The counter-argument by control freaks (often found inside state and federal governments, their natural watering hole) seems to be that since local councilors are freaks anyway, that they should be forced to allow us to rebuild our cities to their centralist tastes and convert them into Singapore. And the way to do that is to apparently increase public transport. Apparently this magic pudding will can overcome all barriers to increased population. Apparently, with more of public transport we could avoid congestion in Australian cities no matter whether they increased ten times in size. 

The truth is that despite unbelievably massive subsidies, public transport can never compete for popularity with cars for some very obvious reasons including that public transport is desperately crowded during peak hours and miserably scarce for the rest of the time. Worse, it is shabby, hopelessly uncomfortable, hot, and stinky. It also requires people to trudge through rain and sleet. No. Public transport will never ease congestion in the cities of Australia. They will need to be broken down entirely and rebuilt, in order to accommodate more people. That, the local councils won't allow. Which is their legitimate choice and must be repsected.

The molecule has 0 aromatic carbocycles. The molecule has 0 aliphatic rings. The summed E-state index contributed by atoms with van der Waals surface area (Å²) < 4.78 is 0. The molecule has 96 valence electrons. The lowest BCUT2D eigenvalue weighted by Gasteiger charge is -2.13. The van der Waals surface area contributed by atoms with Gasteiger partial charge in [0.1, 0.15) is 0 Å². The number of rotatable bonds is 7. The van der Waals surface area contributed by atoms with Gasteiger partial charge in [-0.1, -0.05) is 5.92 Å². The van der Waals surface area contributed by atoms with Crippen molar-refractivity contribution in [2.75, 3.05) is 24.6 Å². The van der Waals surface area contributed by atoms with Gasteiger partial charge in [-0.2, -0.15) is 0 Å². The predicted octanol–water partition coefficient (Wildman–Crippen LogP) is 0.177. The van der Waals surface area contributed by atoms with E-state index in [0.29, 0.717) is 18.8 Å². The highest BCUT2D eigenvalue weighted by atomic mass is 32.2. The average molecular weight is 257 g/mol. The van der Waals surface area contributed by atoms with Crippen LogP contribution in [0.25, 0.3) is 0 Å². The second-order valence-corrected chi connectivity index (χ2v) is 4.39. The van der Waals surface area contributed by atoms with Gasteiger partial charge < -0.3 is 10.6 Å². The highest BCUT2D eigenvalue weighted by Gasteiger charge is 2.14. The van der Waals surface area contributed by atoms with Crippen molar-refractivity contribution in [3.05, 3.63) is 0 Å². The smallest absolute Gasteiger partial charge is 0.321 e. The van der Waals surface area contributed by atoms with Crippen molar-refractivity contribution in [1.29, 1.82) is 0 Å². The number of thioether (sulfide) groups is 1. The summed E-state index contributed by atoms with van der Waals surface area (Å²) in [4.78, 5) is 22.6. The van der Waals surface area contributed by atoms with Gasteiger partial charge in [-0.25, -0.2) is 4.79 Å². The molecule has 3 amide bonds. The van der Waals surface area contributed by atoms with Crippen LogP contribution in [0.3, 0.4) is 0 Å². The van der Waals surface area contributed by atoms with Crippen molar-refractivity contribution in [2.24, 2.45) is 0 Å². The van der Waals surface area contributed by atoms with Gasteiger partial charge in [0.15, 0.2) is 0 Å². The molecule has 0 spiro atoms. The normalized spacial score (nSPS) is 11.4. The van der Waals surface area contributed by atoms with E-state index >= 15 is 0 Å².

But more importantly, why should we be asked to accommodate more people? Will anyone answer that question very clearly please. The other day Greg Sheridan, with whose views I generally agree, made a novel argument with which I simply can't agree. He claimed that a larger population would bolster Australia’s security! I’m afraid that won't work. Should the one billion strong China get in the mood of taking over Australia, nothing that Australia could do would prevent it, regardless of whether its population was 25 million or 250 million. And Greg’s assumption that new migrants will join the Australian armed forces is laughable. Or is Greg's implicit argument that more migrants will increase traffic congestion and slow down the progress of Chinese (or Indonesian tanks) on the freeways of Melbourne, thus increasing our security?